Greenhouse Craft Food + Austin Beerworks: A Dinner
Some things are worth driving a little ways north
By Wayne Alan Brenner,
6:00PM, Wed. Mar. 1, 2017
All the way to Round Rock for a food event might seem like a bit much for an Austin Chronicle reporter who doesn’t typically cover the culinary beat.
All the way to Round Rock, even though that burgeoning burg is just a little ways up the 35 and continues to impress with its growing share of fine dining, might seem beyond our usual hyperlocal coverage – but also nowhere near the jurisdiction of Day Trips.
But when the event’s on a Sunday evening and the reporter at hand – why, hello there, citizen! – actually lives in the nearby bedroom community of Pflugerville … you can already sense the justification coalescing like a tasty panna cotta of logic, yes?
Also, this event, the latest in a monthly series, was a collaboration between Austin Beerworks and Greenhouse Craft Food. And I’ve sampled a variety of those Beerwork brews over months of vigorous volleyball-based-program-activities on the Chronicle’s backyard court, and so was familiar with that brand of thirst-slaker. And I’ve frequently dined at and raved about the meals served at Round Rock’s (sadly shuttering) Scarlet Rabbit, and so was excited to finally try Rob Snow’s other restaurant, the abovementioned Greenhouse venue, just a little farther afield.
So the circumstances were compelling, were almost as much of a perfect storm as, say, Ororo Munroe.
All for the best, as it turns out.
Having spent a beer-enhanced evening feasting on what emerged from the Greenhouse kitchen for this month’s Brewery Dinner, I’ll suggest here that head chef Todd Engel’s creations are easily worth driving to Round Rock for. (Hell, they might even be worth driving to Waco for, but that’s unnecessary and let’s not be ridiculous.)
Figured I was in for a good gustatory time when part of the night’s amuse-bouche surprise was a tiny Asian Chicken Salad in a Pastry Shell – and I mean tiny, because the damn thing’s footprint was that of a quarter-dollar – that boasted a single wasabi pea among the spicy fixins and made itself at home between my molars with a delightful crunch. Figured that again, when the other 'bouche was a miniature reuben-on-a-cracker concoction featuring thick tender shards of duckmeat standing in for the usual corned beef.
Now, I’m not going to go piece-by-piece through the whole meal here. I’m not going to do more than point out the highlights, like the way the Cardamom-Poached Lobster was bedded atop a small pile of blood orange risotto that was just creamy enough, and how that delicate conglomeration was accompanied by a tempura’d kefir lime leaf; the way those pork bellies, served up as Carnitas Braised Bacon, were so deeply satisfying that you could almost sense the four or five different cooking methods each had undergone (methods that Snow proudly detailed for us, Chef Engel standing by with a slightly embarrassed smile as the bossman extolled his virtues); the way the dessert course’s Espresso Cake, topped with a lemon glaze and lemon-thyme whipped cream and a blackberry, perfectly complemented Austin Beerworks’ Sputnik stout.
(Oh yes: The beer. The beer that was paired with each of the five courses. Truth be told, I’m not much of a beer drinker, mostly just using the stuff, no matter how well-made, as a form of hydration during volleyball. So the much-championed subtleties of Beerworks’ Peacemaker and Warmonger and Bloodwork IPA and Black Thunder were rather lost on my ignorant palate – although even I could happily quaff that rich Sputnik of theirs every waking hour until the end of days, tell you what. But for you, beer-lover, that’s the sort of array of liquid glories you can expect at these Greenhouse/Brewery shindigs, as Snow and his team collaborate with a different brewery each month.)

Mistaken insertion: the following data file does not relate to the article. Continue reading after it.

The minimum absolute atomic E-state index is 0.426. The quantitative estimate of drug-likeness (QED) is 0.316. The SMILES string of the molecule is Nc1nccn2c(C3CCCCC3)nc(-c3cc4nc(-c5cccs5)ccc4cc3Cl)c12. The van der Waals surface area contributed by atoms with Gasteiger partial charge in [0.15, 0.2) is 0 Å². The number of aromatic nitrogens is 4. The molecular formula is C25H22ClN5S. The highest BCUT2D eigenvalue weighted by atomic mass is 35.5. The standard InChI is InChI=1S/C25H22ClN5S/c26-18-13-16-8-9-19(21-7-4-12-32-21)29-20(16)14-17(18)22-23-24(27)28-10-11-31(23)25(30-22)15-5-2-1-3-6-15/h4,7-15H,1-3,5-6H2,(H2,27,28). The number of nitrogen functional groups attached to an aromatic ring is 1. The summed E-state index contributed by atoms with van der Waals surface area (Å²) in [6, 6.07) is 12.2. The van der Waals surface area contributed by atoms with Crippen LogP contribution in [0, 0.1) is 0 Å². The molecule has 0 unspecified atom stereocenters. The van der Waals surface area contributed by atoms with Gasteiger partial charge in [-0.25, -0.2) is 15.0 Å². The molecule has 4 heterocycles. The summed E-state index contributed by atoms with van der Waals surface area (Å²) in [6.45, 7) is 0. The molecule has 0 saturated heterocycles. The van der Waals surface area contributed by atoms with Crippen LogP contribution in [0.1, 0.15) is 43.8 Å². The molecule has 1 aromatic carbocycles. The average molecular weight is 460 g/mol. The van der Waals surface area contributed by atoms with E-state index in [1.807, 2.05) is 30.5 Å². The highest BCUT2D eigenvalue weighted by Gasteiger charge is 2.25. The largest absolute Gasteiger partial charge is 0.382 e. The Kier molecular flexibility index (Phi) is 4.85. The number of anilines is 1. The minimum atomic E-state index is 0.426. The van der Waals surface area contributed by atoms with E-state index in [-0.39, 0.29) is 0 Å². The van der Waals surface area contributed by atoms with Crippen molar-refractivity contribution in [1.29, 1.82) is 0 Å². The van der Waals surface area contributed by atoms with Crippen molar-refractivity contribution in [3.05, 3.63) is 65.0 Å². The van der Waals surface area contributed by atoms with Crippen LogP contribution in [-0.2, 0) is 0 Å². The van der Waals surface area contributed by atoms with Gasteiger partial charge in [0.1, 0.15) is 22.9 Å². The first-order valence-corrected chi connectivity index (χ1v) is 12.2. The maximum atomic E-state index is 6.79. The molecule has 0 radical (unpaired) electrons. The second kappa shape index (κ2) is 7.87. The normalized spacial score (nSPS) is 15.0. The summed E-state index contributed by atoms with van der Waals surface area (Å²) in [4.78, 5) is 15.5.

Let me mention that this sort of spread is not the typical fare at Greenhouse. You can’t walk in of an evening and order up a fine mess o’ cardamom-poached lobster any old time, for instance. You might never see another tempura’d lime leaf in Round Rock again. But I’m assured – not just by the chefs but by the regular diners – that the quality of the dinner specials will be right up there at this brewery-series plateau, and certainly as adventurous.
“We do dinner specials seven nights a week, Wednesday to Wednesday,” says Engel. “I go to the market on the weekends, see what’s available, spend the next couple of days planning the specials and coming up with the best meals based on what’s there. We always have the regular menu, of course, but the specials are different from week to week. That’s where I get to be creative, really push my skills every seven days.”
“Yeah, the regular menu, that’s just regular food,” concurs Snow. “Don’t get me wrong, it’s fresh and tasty, it’s locally sourced. It’s why we’re doing so well, why even our lunches are packed – which, to me, lunch doing so well, that was a bit of a surprise.” He grins. “But the dinner specials, all the new things Todd comes up with, yeah, that’s a whole ‘nother level.”
So you can head north anytime, give this Greenhouse a try, sure – no worries. Another good eatery is another good eatery to know about.
But these Brewery Dinners, like the Austin Beerworks one reviewed above? Like the ones that Greenhouse has done with Independence Brewing and Red Horn and Hops & Grain and others? And like the Winery Dinners they less frequently host?
Word to the wise: They’re packed with regulars. Which is to say, the damn things sell out like whoa, where the function of “whoa” is often equivalent to “within days if not hours of initial announcement.”
So it’s probably a good idea to check the website real soon, see what’s on its way, make your reservations when you can. For a satisfying drive to Round Rock, right? Or to, as my wife likes to call it, Extreme North Austin.